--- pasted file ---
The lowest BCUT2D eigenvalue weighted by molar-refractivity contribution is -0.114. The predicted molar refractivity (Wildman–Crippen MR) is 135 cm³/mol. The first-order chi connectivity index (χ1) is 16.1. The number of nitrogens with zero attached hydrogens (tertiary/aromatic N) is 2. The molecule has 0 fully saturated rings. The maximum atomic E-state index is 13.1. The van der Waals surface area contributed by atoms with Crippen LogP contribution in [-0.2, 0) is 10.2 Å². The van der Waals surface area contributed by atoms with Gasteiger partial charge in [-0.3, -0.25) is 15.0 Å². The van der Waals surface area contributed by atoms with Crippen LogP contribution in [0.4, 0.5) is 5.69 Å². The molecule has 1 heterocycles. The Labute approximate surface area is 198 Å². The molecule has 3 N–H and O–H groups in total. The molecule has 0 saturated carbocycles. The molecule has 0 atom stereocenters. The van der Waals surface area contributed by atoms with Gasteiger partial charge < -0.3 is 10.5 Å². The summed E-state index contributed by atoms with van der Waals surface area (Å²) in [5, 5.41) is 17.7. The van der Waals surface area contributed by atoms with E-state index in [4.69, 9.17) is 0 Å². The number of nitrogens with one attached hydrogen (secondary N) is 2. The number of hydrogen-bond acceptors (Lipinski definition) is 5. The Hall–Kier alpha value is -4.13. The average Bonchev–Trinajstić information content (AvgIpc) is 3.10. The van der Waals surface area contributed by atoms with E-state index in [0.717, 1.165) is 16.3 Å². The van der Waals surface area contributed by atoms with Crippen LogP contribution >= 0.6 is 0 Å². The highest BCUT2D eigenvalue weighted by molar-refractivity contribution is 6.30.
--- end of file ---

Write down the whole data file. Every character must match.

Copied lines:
The lowest BCUT2D eigenvalue weighted by molar-refractivity contribution is -0.114. The predicted molar refractivity (Wildman–Crippen MR) is 135 cm³/mol. The first-order chi connectivity index (χ1) is 16.1. The number of nitrogens with zero attached hydrogens (tertiary/aromatic N) is 2. The molecule has 0 fully saturated rings. The maximum atomic E-state index is 13.1. The van der Waals surface area contributed by atoms with Crippen LogP contribution in [-0.2, 0) is 10.2 Å². The van der Waals surface area contributed by atoms with Gasteiger partial charge in [-0.3, -0.25) is 15.0 Å². The van der Waals surface area contributed by atoms with Crippen LogP contribution in [0.4, 0.5) is 5.69 Å². The molecule has 1 heterocycles. The Labute approximate surface area is 198 Å². The molecule has 3 N–H and O–H groups in total. The molecule has 0 saturated carbocycles. The molecule has 0 atom stereocenters. The van der Waals surface area contributed by atoms with Gasteiger partial charge < -0.3 is 10.5 Å². The summed E-state index contributed by atoms with van der Waals surface area (Å²) in [5, 5.41) is 17.7. The van der Waals surface area contributed by atoms with E-state index in [4.69, 9.17) is 0 Å². The number of nitrogens with one attached hydrogen (secondary N) is 2. The number of hydrogen-bond acceptors (Lipinski definition) is 5. The Hall–Kier alpha value is -4.13. The average Bonchev–Trinajstić information content (AvgIpc) is 3.10. The van der Waals surface area contributed by atoms with E-state index in [0.717, 1.165) is 16.3 Å². The van der Waals surface area contributed by atoms with Crippen LogP contribution >= 0.6 is 0 Å². The highest BCUT2D eigenvalue weighted by molar-refractivity contribution is 6.30.